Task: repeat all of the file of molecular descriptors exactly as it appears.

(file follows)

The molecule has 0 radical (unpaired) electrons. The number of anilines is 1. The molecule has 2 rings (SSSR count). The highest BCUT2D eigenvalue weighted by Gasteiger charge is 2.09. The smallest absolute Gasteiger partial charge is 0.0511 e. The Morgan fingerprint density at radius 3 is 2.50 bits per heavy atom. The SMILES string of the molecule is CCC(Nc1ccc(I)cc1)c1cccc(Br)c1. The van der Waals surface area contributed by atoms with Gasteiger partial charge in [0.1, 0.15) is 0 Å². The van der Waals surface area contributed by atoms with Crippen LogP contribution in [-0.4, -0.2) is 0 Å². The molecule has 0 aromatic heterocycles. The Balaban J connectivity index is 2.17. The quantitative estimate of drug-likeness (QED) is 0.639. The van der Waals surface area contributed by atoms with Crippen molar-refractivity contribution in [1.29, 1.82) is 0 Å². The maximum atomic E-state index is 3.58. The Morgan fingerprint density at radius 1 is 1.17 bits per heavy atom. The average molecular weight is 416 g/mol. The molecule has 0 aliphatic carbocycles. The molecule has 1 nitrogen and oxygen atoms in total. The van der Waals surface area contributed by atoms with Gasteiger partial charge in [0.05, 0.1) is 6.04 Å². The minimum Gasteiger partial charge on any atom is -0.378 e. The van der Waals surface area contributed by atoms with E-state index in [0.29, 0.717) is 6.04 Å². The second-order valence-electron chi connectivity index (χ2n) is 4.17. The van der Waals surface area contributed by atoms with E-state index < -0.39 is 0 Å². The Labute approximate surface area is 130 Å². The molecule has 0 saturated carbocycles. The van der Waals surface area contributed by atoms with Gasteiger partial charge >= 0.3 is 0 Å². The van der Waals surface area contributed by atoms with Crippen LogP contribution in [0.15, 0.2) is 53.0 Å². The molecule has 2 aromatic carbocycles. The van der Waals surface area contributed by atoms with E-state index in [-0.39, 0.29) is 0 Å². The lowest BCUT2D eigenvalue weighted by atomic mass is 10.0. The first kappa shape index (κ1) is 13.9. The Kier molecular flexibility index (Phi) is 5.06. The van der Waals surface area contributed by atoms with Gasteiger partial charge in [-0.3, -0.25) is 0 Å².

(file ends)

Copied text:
The molecule has 0 radical (unpaired) electrons. The number of anilines is 1. The molecule has 2 rings (SSSR count). The highest BCUT2D eigenvalue weighted by Gasteiger charge is 2.09. The smallest absolute Gasteiger partial charge is 0.0511 e. The Morgan fingerprint density at radius 3 is 2.50 bits per heavy atom. The SMILES string of the molecule is CCC(Nc1ccc(I)cc1)c1cccc(Br)c1. The van der Waals surface area contributed by atoms with Gasteiger partial charge in [0.1, 0.15) is 0 Å². The van der Waals surface area contributed by atoms with Crippen LogP contribution in [-0.4, -0.2) is 0 Å². The molecule has 0 aromatic heterocycles. The Balaban J connectivity index is 2.17. The quantitative estimate of drug-likeness (QED) is 0.639. The van der Waals surface area contributed by atoms with Crippen molar-refractivity contribution in [1.29, 1.82) is 0 Å². The maximum atomic E-state index is 3.58. The Morgan fingerprint density at radius 1 is 1.17 bits per heavy atom. The average molecular weight is 416 g/mol. The molecule has 0 aliphatic carbocycles. The molecule has 1 nitrogen and oxygen atoms in total. The van der Waals surface area contributed by atoms with Gasteiger partial charge in [0.05, 0.1) is 6.04 Å². The minimum Gasteiger partial charge on any atom is -0.378 e. The van der Waals surface area contributed by atoms with E-state index in [0.29, 0.717) is 6.04 Å². The second-order valence-electron chi connectivity index (χ2n) is 4.17. The van der Waals surface area contributed by atoms with E-state index < -0.39 is 0 Å². The Labute approximate surface area is 130 Å². The molecule has 0 saturated carbocycles. The van der Waals surface area contributed by atoms with Gasteiger partial charge >= 0.3 is 0 Å². The van der Waals surface area contributed by atoms with Crippen LogP contribution in [0.15, 0.2) is 53.0 Å². The molecule has 2 aromatic carbocycles. The van der Waals surface area contributed by atoms with E-state index in [-0.39, 0.29) is 0 Å². The lowest BCUT2D eigenvalue weighted by atomic mass is 10.0. The first kappa shape index (κ1) is 13.9. The Kier molecular flexibility index (Phi) is 5.06. The van der Waals surface area contributed by atoms with Gasteiger partial charge in [-0.3, -0.25) is 0 Å².